When you’re a first-time homebuyer looking through home listings or touring homes, you may come across houses for sale “as is.” It may seem like all homes come as they are, but in real estate, the term “as is” has a specific meaning that’s important for homebuyers to understand.
- Buying a home as is means buying from a seller who won’t make changes or repairs to the property before selling.
- A whole home or just certain parts of it can be sold as is.
- As-is homes are often priced lower than other homes in the area, but may need repairs to be livable.
- Financing an as-is home may be difficult if it’s in very poor shape.
What ‘As Is’ Means
Buying a home as is means the seller won’t make repairs or improvements before closing. It also means the seller won’t provide a seller’s disclosure or credits for potential defects, and is making no guarantees that the home is in good condition.
“Purchasing a home as is simply means the buyer is agreeing to purchase a home, in its current condition, without the seller making any repairs or changes to the property,” says Jason Gelios, a Birmingham, Michigan-based Realtor and author. “The buyer will be responsible for making any repairs needed after closing.”
A seller may list either the entire property or specific aspects of the home as is.
This doesn’t necessarily mean the home is damaged or in poor shape. It only means the seller is making no assurances, and that the buyer will assume responsibility for any problems down the road.
Listing the entire property as is means the seller is unwilling to make repairs or improvements to any aspect of the home, and makes no warranties or guarantees that the home is in working order. This can feel risky to many homebuyers, given that there’s no guarantee that the home is ready to move into.
Some sellers will list specific components, systems, or parts of their homes as being sold as is.
For example, the seller might say that the fireplace and the garage are being sold as is. This means the seller won’t repair or guarantee anything about those components, but will offer disclosures and may be willing to make other repairs to the home.
One important thing to note is that selling a home as is doesn’t free the seller from the responsibility of making required disclosures. For example, if a home has lead paint and the seller knows about it, they must disclose that information.
What ‘Where Is’ Means
“Where is” or “as is, where is” is another way of saying the property is being sold in its current condition and that the seller is unwilling to make repairs. It also implies that nothing about the home — such as plants or items on the plot — will be moved, cut, shifted, replaced, or relocated.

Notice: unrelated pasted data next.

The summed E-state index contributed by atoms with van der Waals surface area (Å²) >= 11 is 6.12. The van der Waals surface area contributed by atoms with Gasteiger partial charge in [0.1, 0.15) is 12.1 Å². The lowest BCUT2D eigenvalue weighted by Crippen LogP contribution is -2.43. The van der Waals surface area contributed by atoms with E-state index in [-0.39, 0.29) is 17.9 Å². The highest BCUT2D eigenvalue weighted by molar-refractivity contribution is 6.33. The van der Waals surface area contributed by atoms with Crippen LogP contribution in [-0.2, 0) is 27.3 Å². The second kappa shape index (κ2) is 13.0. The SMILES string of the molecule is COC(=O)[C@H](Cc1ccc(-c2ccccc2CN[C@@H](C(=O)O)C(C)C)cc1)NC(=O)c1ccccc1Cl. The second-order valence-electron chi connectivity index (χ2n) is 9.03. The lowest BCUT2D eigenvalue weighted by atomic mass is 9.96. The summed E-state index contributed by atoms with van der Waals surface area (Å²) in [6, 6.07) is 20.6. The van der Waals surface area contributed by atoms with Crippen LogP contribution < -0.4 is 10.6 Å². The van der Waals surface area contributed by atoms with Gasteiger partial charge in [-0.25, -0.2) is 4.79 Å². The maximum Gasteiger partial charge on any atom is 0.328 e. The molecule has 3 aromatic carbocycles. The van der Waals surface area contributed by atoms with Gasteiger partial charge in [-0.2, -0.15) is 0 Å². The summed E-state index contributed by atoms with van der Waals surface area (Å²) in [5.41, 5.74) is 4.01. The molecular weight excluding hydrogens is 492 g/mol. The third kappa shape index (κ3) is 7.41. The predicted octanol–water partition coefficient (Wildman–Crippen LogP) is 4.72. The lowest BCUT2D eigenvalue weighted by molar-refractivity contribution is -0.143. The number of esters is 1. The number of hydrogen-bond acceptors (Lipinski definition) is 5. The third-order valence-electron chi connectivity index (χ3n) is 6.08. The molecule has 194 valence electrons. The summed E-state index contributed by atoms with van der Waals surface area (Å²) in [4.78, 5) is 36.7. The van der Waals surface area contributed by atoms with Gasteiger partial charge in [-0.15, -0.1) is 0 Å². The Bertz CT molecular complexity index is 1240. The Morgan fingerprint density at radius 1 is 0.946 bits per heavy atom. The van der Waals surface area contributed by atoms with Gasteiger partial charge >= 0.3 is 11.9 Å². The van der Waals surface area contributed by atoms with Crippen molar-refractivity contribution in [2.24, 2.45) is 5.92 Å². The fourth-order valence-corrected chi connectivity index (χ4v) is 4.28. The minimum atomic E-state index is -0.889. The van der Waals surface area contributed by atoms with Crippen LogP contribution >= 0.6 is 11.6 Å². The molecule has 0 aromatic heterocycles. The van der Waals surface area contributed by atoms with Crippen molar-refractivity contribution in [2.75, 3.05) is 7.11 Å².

3 Reasons Why Homes Are Offered As Is
There are a number of reasons that homes are sold as is.
1. Needs major repairs
The most obvious reason is that the home needs major repairs. Buying the home as is means that the seller doesn’t need to pay for repairs to any components of the property for the sale to go through.
A homeowner who is selling their home while in the middle of a renovation also may list the property as is.
2. Owner won’t pay for minor repairs
Selling as is doesn’t always mean the property is in poor condition or unlivable. It could just mean the seller is unwilling to make or pay for minor repairs, and that potential buyers shouldn’t bother asking for them.
3. Owner needs to sell quickly
A homeowner who needs to sell a property quickly may list their property as is. This can help them attract experienced buyers who understand the real estate market. It also helps avoid delaying the sale with negotiations over whether the seller will make repairs.
What To Consider Before Purchasing a Home As Is
Buying a home as is can mean snagging a great deal on a home that needs a bit of care, or from a homeowner who is motivated to sell. However, it’s important for the buyer to do their due diligence and make sure they know what they’re getting into.
Best practices for buyers
Before purchasing a house as is, buyers should:
- Get a home inspection.
- Ask the seller questions about the home’s condition.
- Do your due diligence on the deed and title of the home.
- Confirm that you are capable of making needed repairs or can afford to hire someone to make them.
Biggest misconceptions of purchasing as is
Many people hear the words “as is” and picture a fixer-upper home that is falling apart at the seams. While some homes being sold as is will be in poor shape, that’s usually not the case.
Some common misconceptions about as-is homes include:
- The home is unlivable. A home sold as is may or may not be in poor shape. You’ll have to see it for yourself to know.
- You can’t get an inspection. Most as-is sellers will let you conduct an inspection. They just won’t pay for repairs.
- No disclosures are required. Sellers don’t have to make assurances about whether certain systems in the home work, but they do need to make legally required disclosures, such as the presence of lead paint.
7 Steps To Take Before Making an Offer
Before you make an offer on an as-is home, take these steps.
1. Work with an experienced agent
Finding an experienced real estate agent is important when you’re looking to buy any home, but it’s even more important if you’re looking to buy an as-is home. An experienced agent can help you examine an as-is home and identify any red flags. You also can rely on them for help in figuring out an offer, and how to negotiate the best deal.
2. Consult a real estate attorney
An attorney can help you understand the legal aspects of your real estate transaction, including your rights and the seller’s obligations. They also can help review the seller’s disclosures for key details.
3. Get a home inspection
Just because a home is sold as is doesn’t mean you can’t get it inspected before closing. A home inspection can give you a more detailed look at the property’s condition.
4. Calculate the repair costs
Get some quotes from contractors so you have an idea of the cost to make essential repairs. If you plan to make repairs yourself, research the cost of materials.
5. Conduct a title search
Order a title search and make sure it’s clean. If there are issues with the title, the seller may not have the right to sell the home.
6. Examine the deed for any red flags